Photo used w/Permission from Coco & Co
CS: You cite Lyon as the place that really sparked your interest in chocolatemaking. Did you study chocolatemaking there?
SL: If you count eating chocolate all the time, then yes, I studied chocolate there. But no, not formally. I was there to study French language and culture.

 

 

CS: So then, was it just the culture?
SL: In part, I think the inspiration for me to start a business has been there all my life and my love of chocolate was innate. But being in France definitely guided a deeper appreciation for savoring life's pleasures - for taking the time to really enjoy what we eat and drink and do. Also, the chocolateries and the patisseries in France felt like home for me - I could see myself behind their counters. Going into them wasn't just about buying a sweet, it was a way to daydream about the future.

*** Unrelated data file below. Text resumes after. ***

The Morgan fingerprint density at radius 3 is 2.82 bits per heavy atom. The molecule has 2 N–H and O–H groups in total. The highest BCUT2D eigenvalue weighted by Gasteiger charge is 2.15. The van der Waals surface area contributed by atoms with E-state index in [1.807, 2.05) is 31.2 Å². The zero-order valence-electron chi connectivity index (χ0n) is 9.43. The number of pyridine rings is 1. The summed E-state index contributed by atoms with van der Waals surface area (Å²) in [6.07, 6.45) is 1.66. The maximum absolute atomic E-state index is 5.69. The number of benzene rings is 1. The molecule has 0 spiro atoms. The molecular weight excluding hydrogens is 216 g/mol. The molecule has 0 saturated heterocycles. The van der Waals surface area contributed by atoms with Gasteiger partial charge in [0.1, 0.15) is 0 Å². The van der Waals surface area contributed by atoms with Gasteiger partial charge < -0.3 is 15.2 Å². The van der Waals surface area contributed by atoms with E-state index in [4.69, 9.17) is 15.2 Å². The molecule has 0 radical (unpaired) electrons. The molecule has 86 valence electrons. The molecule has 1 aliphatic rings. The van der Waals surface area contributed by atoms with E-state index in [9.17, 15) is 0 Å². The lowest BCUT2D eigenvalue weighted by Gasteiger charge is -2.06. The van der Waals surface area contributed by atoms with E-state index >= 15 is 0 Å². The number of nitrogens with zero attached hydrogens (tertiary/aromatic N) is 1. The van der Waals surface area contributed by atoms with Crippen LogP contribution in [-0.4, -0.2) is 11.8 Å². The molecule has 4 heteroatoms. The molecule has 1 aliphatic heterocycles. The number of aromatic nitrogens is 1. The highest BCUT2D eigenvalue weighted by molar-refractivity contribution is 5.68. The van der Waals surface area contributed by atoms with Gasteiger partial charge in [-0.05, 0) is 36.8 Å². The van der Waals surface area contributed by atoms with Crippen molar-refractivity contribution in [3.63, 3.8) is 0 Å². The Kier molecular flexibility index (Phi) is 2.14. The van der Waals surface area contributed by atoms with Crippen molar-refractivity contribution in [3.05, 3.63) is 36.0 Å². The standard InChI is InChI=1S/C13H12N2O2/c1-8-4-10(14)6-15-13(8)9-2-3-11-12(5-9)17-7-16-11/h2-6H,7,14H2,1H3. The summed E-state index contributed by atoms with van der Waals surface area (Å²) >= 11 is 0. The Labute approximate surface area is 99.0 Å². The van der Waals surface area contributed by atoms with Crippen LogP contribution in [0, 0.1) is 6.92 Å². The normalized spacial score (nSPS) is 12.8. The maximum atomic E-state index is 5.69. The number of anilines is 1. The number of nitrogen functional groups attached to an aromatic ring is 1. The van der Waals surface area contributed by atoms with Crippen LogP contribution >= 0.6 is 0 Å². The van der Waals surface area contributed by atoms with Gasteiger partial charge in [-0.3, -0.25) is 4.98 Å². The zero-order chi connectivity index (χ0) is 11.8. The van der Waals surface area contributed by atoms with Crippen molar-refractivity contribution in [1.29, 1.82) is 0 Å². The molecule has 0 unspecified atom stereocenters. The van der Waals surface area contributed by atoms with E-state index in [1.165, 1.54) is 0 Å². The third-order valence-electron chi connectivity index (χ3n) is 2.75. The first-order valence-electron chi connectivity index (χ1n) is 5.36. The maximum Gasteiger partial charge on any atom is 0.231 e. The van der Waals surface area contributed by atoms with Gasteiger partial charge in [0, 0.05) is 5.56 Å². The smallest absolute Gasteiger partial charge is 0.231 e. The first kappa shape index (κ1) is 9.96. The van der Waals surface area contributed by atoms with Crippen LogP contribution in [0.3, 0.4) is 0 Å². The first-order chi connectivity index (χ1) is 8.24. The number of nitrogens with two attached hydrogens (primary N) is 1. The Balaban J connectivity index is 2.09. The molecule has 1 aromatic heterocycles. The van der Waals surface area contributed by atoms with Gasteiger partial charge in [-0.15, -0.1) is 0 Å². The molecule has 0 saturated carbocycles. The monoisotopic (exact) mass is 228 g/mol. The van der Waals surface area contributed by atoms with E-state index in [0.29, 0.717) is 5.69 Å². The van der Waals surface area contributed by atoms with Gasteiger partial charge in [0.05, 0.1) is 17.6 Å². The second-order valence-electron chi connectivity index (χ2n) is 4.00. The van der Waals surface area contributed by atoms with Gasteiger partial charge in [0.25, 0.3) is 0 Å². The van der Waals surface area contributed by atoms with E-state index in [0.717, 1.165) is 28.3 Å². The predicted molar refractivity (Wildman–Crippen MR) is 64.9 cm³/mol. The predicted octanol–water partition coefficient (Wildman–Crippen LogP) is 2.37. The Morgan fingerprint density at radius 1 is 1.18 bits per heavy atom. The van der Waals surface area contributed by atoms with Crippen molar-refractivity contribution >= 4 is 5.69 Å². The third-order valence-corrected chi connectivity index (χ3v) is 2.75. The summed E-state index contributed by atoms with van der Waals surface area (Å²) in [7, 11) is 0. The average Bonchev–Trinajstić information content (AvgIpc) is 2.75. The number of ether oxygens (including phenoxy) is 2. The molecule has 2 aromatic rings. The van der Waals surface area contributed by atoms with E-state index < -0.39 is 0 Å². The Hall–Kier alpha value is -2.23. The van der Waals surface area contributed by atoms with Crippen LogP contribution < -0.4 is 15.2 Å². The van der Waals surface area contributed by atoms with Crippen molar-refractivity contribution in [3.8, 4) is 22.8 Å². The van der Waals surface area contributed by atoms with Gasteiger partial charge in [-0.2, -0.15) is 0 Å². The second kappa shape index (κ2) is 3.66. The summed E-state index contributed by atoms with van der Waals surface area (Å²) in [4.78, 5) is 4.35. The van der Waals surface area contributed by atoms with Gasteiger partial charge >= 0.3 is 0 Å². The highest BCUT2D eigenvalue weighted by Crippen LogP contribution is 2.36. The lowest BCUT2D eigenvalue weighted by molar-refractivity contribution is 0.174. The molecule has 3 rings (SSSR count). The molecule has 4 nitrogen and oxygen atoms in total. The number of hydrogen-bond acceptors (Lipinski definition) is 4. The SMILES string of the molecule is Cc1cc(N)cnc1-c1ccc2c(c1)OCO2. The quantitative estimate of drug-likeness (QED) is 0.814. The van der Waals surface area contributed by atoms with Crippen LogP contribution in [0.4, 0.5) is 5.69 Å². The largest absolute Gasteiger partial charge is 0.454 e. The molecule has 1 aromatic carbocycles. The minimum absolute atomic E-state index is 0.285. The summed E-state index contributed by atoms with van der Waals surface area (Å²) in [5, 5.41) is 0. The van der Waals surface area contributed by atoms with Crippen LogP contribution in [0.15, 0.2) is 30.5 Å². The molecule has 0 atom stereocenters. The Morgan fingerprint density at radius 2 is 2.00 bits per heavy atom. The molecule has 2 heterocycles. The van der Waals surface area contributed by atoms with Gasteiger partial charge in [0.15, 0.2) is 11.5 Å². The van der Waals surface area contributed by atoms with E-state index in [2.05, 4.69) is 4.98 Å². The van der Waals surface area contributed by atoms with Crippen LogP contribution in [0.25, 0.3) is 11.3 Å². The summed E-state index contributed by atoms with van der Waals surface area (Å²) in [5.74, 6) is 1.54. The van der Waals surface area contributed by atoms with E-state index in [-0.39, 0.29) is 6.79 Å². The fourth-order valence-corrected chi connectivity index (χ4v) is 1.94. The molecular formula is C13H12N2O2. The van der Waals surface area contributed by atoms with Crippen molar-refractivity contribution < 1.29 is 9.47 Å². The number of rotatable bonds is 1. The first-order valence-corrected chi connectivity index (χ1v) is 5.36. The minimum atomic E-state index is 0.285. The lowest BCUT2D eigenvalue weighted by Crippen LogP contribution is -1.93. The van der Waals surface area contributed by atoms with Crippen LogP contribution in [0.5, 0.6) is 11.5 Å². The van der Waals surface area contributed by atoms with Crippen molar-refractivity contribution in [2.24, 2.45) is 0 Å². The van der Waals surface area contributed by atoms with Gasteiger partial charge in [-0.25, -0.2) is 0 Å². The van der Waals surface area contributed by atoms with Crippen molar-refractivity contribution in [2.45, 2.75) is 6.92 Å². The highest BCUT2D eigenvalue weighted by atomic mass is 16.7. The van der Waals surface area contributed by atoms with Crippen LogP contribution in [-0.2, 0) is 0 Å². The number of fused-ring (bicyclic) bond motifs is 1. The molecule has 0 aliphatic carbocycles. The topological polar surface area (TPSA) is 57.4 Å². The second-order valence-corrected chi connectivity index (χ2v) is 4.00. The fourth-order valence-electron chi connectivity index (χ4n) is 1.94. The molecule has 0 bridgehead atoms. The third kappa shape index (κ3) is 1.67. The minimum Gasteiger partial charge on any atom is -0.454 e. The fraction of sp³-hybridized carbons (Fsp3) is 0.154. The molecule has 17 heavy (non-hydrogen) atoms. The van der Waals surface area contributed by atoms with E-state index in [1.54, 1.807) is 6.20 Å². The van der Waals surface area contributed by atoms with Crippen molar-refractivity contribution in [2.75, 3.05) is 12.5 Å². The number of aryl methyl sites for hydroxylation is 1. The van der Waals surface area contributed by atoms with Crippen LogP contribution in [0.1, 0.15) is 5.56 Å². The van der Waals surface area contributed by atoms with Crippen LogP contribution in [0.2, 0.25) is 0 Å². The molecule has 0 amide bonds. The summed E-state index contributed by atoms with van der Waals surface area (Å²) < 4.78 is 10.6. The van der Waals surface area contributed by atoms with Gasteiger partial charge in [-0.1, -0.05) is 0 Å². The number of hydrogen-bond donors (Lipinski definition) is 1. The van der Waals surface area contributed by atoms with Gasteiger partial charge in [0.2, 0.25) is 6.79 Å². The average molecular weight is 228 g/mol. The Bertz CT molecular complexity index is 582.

CS: How has chocolatemaking affected how you look at other chocolate? Has it deepened your appreciation, made you more critical, etc?
SL: Making my own chocolates has made me more critical and more appreciative. I have less tolerance for chocolate that is mass-produced, over-flavored and too sweet. I can notice subtle nuances in chocolate that I couldn't before, so I'm very happy when I find chocolate that is obviously made with care.

Photo used w/Permission from Coco & Co
CS: What is your ultimate chocolate dream?
SL: In terms of chocolate, my dream is to participate in the growing, harvesting and hands-on production of the cocoa beans. I want to make my own chocolate from bean to bar. I want to see that the people growing the trees are getting paid a living wage - I want to connect with the birth of chocolate, the rich history, the cultures it comes from and the lives it supports.

Photo used w/Permission from Coco & Co
Excited? Well, you should be. If you want more, Coco & Co. will be selling chocolate at the following upcoming events in Portland, OR: 
  • November 7: Hip Happening, from 11am-5pm at the Sellwood Masonic Lodge, 7126 SE Milwaukie
  • November 20: Handmade NW Holiday Market, from 10am-6pm at the World Trade Center Plaza, Downtown Portland
  • November 24th: Moreland Holiday Farmer's Market, from 3PM-7PM at the Boys and Girls Club at 7119 SE Milwaukie 
  • December 6: Handmade NW Formal Holiday Artisans Fair, from 11am-6pm at The Chelsea Ballroom